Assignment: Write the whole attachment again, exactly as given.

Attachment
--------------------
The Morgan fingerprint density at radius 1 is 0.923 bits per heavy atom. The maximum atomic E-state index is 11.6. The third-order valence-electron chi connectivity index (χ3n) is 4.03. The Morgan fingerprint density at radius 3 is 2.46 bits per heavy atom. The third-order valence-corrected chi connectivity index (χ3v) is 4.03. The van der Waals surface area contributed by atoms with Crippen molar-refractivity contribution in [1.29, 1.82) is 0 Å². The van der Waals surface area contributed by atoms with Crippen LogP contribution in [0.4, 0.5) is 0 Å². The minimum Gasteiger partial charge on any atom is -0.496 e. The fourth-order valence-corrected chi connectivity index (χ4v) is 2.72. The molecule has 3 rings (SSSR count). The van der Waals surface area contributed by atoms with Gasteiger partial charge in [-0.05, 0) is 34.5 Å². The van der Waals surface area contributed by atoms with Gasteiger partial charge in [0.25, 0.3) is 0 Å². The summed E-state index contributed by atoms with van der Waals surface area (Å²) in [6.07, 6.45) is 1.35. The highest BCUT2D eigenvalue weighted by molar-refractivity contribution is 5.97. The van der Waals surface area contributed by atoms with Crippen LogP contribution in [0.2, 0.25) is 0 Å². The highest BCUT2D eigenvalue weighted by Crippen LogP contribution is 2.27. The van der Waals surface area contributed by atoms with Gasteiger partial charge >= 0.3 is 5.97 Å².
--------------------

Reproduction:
The Morgan fingerprint density at radius 1 is 0.923 bits per heavy atom. The maximum atomic E-state index is 11.6. The third-order valence-electron chi connectivity index (χ3n) is 4.03. The Morgan fingerprint density at radius 3 is 2.46 bits per heavy atom. The third-order valence-corrected chi connectivity index (χ3v) is 4.03. The van der Waals surface area contributed by atoms with Crippen molar-refractivity contribution in [1.29, 1.82) is 0 Å². The van der Waals surface area contributed by atoms with Crippen LogP contribution in [0.4, 0.5) is 0 Å². The minimum Gasteiger partial charge on any atom is -0.496 e. The fourth-order valence-corrected chi connectivity index (χ4v) is 2.72. The molecule has 3 rings (SSSR count). The van der Waals surface area contributed by atoms with Gasteiger partial charge in [-0.05, 0) is 34.5 Å². The van der Waals surface area contributed by atoms with Gasteiger partial charge in [0.25, 0.3) is 0 Å². The summed E-state index contributed by atoms with van der Waals surface area (Å²) in [6.07, 6.45) is 1.35. The highest BCUT2D eigenvalue weighted by molar-refractivity contribution is 5.97. The van der Waals surface area contributed by atoms with Crippen LogP contribution in [0.2, 0.25) is 0 Å². The highest BCUT2D eigenvalue weighted by Crippen LogP contribution is 2.27. The van der Waals surface area contributed by atoms with Gasteiger partial charge >= 0.3 is 5.97 Å².